Goodman Gallery Johannesburg
25 November – 20 December 2017
Curated by Bisi Silva
Opening Saturday 25 November at 11:00 with opening remarks by the curator
Meyina marks the first solo exhibition of El Anatsui – one of the most influential contemporary artists working today – in South Africa.
Over the past four decades, Anatsui has created a vast body of work that has expanded the language of contemporary sculpture in Africa and around the world. Meyina (meaning ‘I am going’ in Ewe) is curated by Bisi Silva (Director at the Centre for Contemporary Art Lagos) and presents a portrait of the artist by bringing together disparate fragments that form a whole.
The seven large-scale sculptural installations, which read like intricate tapestries, are composed of thousands of crumpled pieces of metal sourced from local alcohol recycling stations and bound together with copper wire. Exploring the notion of a limitless horizon, the works are simultaneously luminous and weighty, meticulously fabricated yet malleable. They engage with African histories as well as post-colonial conditions found in shared daily experiences on the continent.
Alongside these major works is a collection of archival objects on exhibit – selected by Silva from Anatsui’s studio, study and library in Nsukka, Nigeria. These objects include letters, exhibition planning documents; books Anatsui reads and is featured in; as well as articles written on his practice and exhibition publications (especially on Nigerian artists) to which Anatsui has contributed.
Paraphrasing Ghanaian author Koffi Amyidoho, Anatsui describes his process in poetic terms: ‘When I am in the studio it is as if the sky bends down to have a word with the earth.’
For Silva: ‘it is always an honour to have the opportunity to work again with El Anatsui […] With his scintillating sculptural installations, over the past few decades he has been able to articulate his interest in and study of African History and its post-colonial identity. In this exhibition, I hope to highlight aspects of his artistic practice as well as his professional career as a university professor and its impact on several generations of artists, curators and writers from Nigeria, West Africa and across the continent.’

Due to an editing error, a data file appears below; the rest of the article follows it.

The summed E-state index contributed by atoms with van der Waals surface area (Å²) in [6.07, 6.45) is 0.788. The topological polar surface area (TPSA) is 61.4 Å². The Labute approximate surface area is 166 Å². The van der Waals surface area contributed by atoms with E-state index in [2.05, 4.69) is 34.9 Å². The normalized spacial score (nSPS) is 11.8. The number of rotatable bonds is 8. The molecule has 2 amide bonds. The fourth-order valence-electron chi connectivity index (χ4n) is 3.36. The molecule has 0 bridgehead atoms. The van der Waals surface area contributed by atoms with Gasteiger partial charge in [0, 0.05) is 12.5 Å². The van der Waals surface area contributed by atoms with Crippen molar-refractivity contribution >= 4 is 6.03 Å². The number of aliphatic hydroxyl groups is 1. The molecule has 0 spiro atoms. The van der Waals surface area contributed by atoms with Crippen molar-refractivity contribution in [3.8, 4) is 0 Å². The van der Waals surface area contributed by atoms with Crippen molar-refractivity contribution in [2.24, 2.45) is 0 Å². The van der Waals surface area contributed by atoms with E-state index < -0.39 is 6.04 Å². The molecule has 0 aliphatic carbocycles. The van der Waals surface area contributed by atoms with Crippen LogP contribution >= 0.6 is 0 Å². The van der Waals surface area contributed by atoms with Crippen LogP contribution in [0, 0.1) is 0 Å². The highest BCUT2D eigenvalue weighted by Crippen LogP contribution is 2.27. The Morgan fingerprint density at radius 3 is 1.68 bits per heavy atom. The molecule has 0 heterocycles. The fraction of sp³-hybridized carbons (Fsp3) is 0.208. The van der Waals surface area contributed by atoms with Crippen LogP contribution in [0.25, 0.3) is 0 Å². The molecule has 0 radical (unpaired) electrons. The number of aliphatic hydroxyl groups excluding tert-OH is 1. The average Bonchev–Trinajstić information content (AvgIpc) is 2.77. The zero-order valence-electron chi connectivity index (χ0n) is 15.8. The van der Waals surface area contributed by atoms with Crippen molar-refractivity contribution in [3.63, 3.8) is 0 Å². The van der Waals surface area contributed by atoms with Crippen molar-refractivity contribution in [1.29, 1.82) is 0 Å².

El Anatsui was born in Ghana in 1944 and has lived and worked in Nsukka, Nigeria, since 1975. This year, Anatsui was awarded the prestigious Praemium Imperiale Award for Sculpture; in 2016 he was awarded an Honorary Doctorate from the University of Cape Town; in 2015 he received the Golden Lion for Lifetime Achievement Award at the 56th International Art Exhibition of the Biennale di Venezia – All the World’s Futures; in 2014, he was made an Honorary Royal Academician and elected into the American Academy of Arts and Sciences; and, in 2009, Anatsui received the Prince Claus Award.
Anatsui’s work has featured in many international exhibitions, including the Venice Biennale in 1990 and 2007, the Paris Triennial in 2012 and most recently Marrakech Biennale 6: Not New Now, Morocco (2016) and Atopolis: WIELS @ Mons 2015, Manège de Sury, Belgium, among others. He is emeritus Professor of Sculpture at the Department of Fine and Applied Arts at the University of Nigeria, Nsukka, where he has taught for over thirty years. Anatsui’s work is included in various public collections, such as the Museum of Modern Art in New York, the Centre Pompidou in Paris and the British Museum in London.
Meyina was first realised at the Prince Claus Gallery in Amsterdam, which ran until April 2017.
El Anatsui (b. 1944, Ghana) is an internationally acclaimed artist who transforms simple materials into complex assemblages that create distinctive visual impact. He uses resources typically discarded such as liquor bottle caps and cassava graters to create sculpture that defies categorization. His use of these materials reflects his interest in reuse, transformation, and an intrinsic desire to connect to his continent while transcending the limitations of place. His work can interrogate the history of colonialism and draw connections between consumption, waste, and the environment, but at the core is his unique formal language that distinguishes his practice.
Anatsui is well-known for large scale sculpture composed of thousands of folded and crumpled pieces of metal sourced from local alcohol recycling stations and bound together with copper wire. These intricate works, which can grow to be massive in scale, are both luminous and weighty, meticulously fabricated yet malleable. He leaves the installations open and encourages the works to take different forms every time they are installed.
In 2015, Anatsui was awarded the Golden Lion for Lifetime Achievement, the Venice Biennale’s highest honor. Anatsui’s solo exhibition Gravity and Grace: Monumental Works by El Anatsui, was organized by the Akron Art Museum, Akron, Ohio (2012), and traveled to the Brooklyn Museum, New York and the Des Moines Art Center, Iowa (2013); then to the Bass Museum of Art in Miami, Florida (2014); and concluded at the Museum of Contemporary Art in San Diego, California (2015). In 2019, El Anatsui: Triumphant Scale, a major career survey curated by Okwui Enwezor, opened at Haus der Kunst.
Anatsui currently lives and works between Ghana and Nigeria.